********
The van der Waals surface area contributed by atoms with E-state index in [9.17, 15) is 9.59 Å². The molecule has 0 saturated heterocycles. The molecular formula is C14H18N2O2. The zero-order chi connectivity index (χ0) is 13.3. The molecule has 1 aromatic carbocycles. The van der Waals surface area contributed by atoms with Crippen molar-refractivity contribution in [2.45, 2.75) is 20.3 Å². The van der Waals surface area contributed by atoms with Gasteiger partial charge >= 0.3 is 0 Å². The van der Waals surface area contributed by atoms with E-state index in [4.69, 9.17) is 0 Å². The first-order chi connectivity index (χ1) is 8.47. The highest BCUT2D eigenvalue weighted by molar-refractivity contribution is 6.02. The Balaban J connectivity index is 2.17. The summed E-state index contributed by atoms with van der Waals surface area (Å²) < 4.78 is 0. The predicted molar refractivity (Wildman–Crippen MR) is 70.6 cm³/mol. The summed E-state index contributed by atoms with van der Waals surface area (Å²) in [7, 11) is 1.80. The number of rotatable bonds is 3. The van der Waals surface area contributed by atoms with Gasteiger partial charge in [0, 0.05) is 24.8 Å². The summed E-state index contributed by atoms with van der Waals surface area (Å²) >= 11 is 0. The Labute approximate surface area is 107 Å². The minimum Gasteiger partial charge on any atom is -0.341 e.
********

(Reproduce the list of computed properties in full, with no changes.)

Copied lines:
The van der Waals surface area contributed by atoms with E-state index in [9.17, 15) is 9.59 Å². The molecule has 0 saturated heterocycles. The molecular formula is C14H18N2O2. The zero-order chi connectivity index (χ0) is 13.3. The molecule has 1 aromatic carbocycles. The van der Waals surface area contributed by atoms with Crippen molar-refractivity contribution in [2.45, 2.75) is 20.3 Å². The van der Waals surface area contributed by atoms with Gasteiger partial charge >= 0.3 is 0 Å². The van der Waals surface area contributed by atoms with E-state index in [4.69, 9.17) is 0 Å². The first-order chi connectivity index (χ1) is 8.47. The highest BCUT2D eigenvalue weighted by molar-refractivity contribution is 6.02. The Balaban J connectivity index is 2.17. The summed E-state index contributed by atoms with van der Waals surface area (Å²) < 4.78 is 0. The predicted molar refractivity (Wildman–Crippen MR) is 70.6 cm³/mol. The summed E-state index contributed by atoms with van der Waals surface area (Å²) in [7, 11) is 1.80. The number of rotatable bonds is 3. The van der Waals surface area contributed by atoms with Gasteiger partial charge in [0, 0.05) is 24.8 Å². The summed E-state index contributed by atoms with van der Waals surface area (Å²) >= 11 is 0. The Labute approximate surface area is 107 Å². The minimum Gasteiger partial charge on any atom is -0.341 e.